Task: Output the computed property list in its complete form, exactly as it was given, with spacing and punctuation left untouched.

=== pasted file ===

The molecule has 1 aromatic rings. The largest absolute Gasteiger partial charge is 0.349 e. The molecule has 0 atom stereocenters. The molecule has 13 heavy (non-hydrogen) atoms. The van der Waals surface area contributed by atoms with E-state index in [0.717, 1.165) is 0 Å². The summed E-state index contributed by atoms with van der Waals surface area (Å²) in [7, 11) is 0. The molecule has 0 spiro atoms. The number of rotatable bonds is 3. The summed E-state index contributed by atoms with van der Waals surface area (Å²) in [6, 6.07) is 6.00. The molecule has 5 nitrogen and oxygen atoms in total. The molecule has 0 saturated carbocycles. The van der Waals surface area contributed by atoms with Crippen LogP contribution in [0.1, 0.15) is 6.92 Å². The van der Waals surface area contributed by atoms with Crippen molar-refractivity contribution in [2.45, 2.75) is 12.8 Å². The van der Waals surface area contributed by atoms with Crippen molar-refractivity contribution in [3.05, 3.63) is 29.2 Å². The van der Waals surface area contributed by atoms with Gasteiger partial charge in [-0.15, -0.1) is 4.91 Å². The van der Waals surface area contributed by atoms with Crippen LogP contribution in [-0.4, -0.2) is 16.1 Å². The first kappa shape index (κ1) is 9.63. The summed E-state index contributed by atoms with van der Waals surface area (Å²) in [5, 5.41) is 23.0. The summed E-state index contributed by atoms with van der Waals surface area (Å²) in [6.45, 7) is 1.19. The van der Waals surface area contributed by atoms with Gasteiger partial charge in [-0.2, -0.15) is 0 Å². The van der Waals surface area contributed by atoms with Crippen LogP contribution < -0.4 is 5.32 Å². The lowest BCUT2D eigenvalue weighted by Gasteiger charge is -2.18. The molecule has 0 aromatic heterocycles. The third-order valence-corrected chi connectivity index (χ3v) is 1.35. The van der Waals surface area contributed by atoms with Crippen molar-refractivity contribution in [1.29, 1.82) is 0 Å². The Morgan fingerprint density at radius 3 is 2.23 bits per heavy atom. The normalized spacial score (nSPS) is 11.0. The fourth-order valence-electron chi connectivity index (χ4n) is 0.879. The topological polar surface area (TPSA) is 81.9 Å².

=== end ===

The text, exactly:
The molecule has 1 aromatic rings. The largest absolute Gasteiger partial charge is 0.349 e. The molecule has 0 atom stereocenters. The molecule has 13 heavy (non-hydrogen) atoms. The van der Waals surface area contributed by atoms with E-state index in [0.717, 1.165) is 0 Å². The summed E-state index contributed by atoms with van der Waals surface area (Å²) in [7, 11) is 0. The molecule has 0 spiro atoms. The number of rotatable bonds is 3. The summed E-state index contributed by atoms with van der Waals surface area (Å²) in [6, 6.07) is 6.00. The molecule has 5 nitrogen and oxygen atoms in total. The molecule has 0 saturated carbocycles. The van der Waals surface area contributed by atoms with Crippen LogP contribution in [0.1, 0.15) is 6.92 Å². The van der Waals surface area contributed by atoms with Crippen molar-refractivity contribution in [2.45, 2.75) is 12.8 Å². The van der Waals surface area contributed by atoms with Crippen molar-refractivity contribution in [3.05, 3.63) is 29.2 Å². The van der Waals surface area contributed by atoms with Gasteiger partial charge in [-0.15, -0.1) is 4.91 Å². The van der Waals surface area contributed by atoms with Crippen LogP contribution in [-0.4, -0.2) is 16.1 Å². The first kappa shape index (κ1) is 9.63. The summed E-state index contributed by atoms with van der Waals surface area (Å²) in [5, 5.41) is 23.0. The summed E-state index contributed by atoms with van der Waals surface area (Å²) in [6.45, 7) is 1.19. The van der Waals surface area contributed by atoms with Gasteiger partial charge in [-0.2, -0.15) is 0 Å². The van der Waals surface area contributed by atoms with Crippen LogP contribution < -0.4 is 5.32 Å². The lowest BCUT2D eigenvalue weighted by Gasteiger charge is -2.18. The molecule has 0 aromatic heterocycles. The third-order valence-corrected chi connectivity index (χ3v) is 1.35. The van der Waals surface area contributed by atoms with Crippen molar-refractivity contribution in [1.29, 1.82) is 0 Å². The Morgan fingerprint density at radius 3 is 2.23 bits per heavy atom. The normalized spacial score (nSPS) is 11.0. The fourth-order valence-electron chi connectivity index (χ4n) is 0.879. The topological polar surface area (TPSA) is 81.9 Å².